Queen's Speech: What was in it for charities?

Government plans to create a Charities Bill and expand the Dormany Assets Scheme have been revealed in the Queen’s Speech.

The new laws aim to “support the voluntary sector by reducing unnecessary bureaucracy and releasing additional funds for good causes” said the Queen.

The Charities Bill aims to “address a range of issues in charity law which hamper charities’ day to day activities”, according to documents published by the government to accompany the Queen’s Speech, which outline the government’s legislative blueprint for the year.

The Bill aims to implement the majority of recommendations in the Law Commission’s 2017 report Technical Issues in Charity Law.

Ensuring charities can amend their governing documents more easily and have more flexibility on the advice they receive when selling land, are among measures set to be included in the

Removing legal barriers to charity mergers “when a merger is in their best interests” will also be included in the Charities Bill.

Meanwhile, a Dormant Assets Bill will be introduced which expands the Dormant Assets Scheme into the insurance and pensions, investment and wealth management and securities sectors.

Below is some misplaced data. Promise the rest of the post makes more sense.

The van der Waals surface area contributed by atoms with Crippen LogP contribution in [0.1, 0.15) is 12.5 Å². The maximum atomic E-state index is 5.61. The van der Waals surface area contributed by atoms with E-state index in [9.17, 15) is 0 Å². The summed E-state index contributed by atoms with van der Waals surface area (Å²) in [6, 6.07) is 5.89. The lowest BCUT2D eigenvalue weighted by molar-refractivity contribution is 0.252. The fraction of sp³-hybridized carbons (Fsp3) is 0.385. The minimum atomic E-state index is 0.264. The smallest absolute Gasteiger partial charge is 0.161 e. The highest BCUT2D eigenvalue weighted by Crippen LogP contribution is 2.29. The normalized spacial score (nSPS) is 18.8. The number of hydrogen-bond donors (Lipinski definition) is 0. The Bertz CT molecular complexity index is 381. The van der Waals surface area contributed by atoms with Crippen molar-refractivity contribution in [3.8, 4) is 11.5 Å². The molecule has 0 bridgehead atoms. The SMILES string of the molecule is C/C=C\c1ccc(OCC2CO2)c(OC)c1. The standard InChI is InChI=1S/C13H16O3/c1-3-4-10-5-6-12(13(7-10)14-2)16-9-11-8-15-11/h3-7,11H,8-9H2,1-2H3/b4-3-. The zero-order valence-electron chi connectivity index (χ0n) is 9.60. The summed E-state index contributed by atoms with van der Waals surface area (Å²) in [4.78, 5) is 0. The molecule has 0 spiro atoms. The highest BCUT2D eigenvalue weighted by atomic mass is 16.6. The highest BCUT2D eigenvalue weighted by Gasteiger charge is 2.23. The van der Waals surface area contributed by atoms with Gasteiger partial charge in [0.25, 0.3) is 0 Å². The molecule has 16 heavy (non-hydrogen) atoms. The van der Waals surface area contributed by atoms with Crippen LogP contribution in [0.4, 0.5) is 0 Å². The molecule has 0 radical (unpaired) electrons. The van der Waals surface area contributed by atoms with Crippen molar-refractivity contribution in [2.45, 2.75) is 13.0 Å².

This aims to unlock £880m in funding for social and environmental good causes.

According to the government the main benefits of the bill also include “protecting dormant asset owners and participating businesses while putting assets lying idle from a wider range of financial sectors to good use”.

It also aims to deliver on commitments “to expand the (Dormant Assets) Scheme and maintain strong, voluntary engagement with a broad range of industry participants”.

Charity sector reaction

NCVO public affairs manager Chris Walker said that the Charities Bill “will be helpful in simplifying many technical aspects of charity law, and we look forward to seeing the bill progress”

He also notes that the government rejected recommendations to review appeal rights to the Charity Tribunal “and to allow parties to appeal directly to the courts when seeking authorisation for charitable proceedings”.

Walker added that under plans to expand the Dormant Assets Scheme “it’s likely to take a few years before any new money starts to come in, even once the legislation has been passed”.

Elsewhere, environmental campaigner Miles King has warned the charity sector to be vigilant of amendments to the Charities Bill, that could see MPs introduce a “clause to prevent charities causing annoyance”.

King’s assertion has been described as “an interesting possibility” by charity lawyer Shivajji Shiva, who is a partner at VWV in Birmingham.

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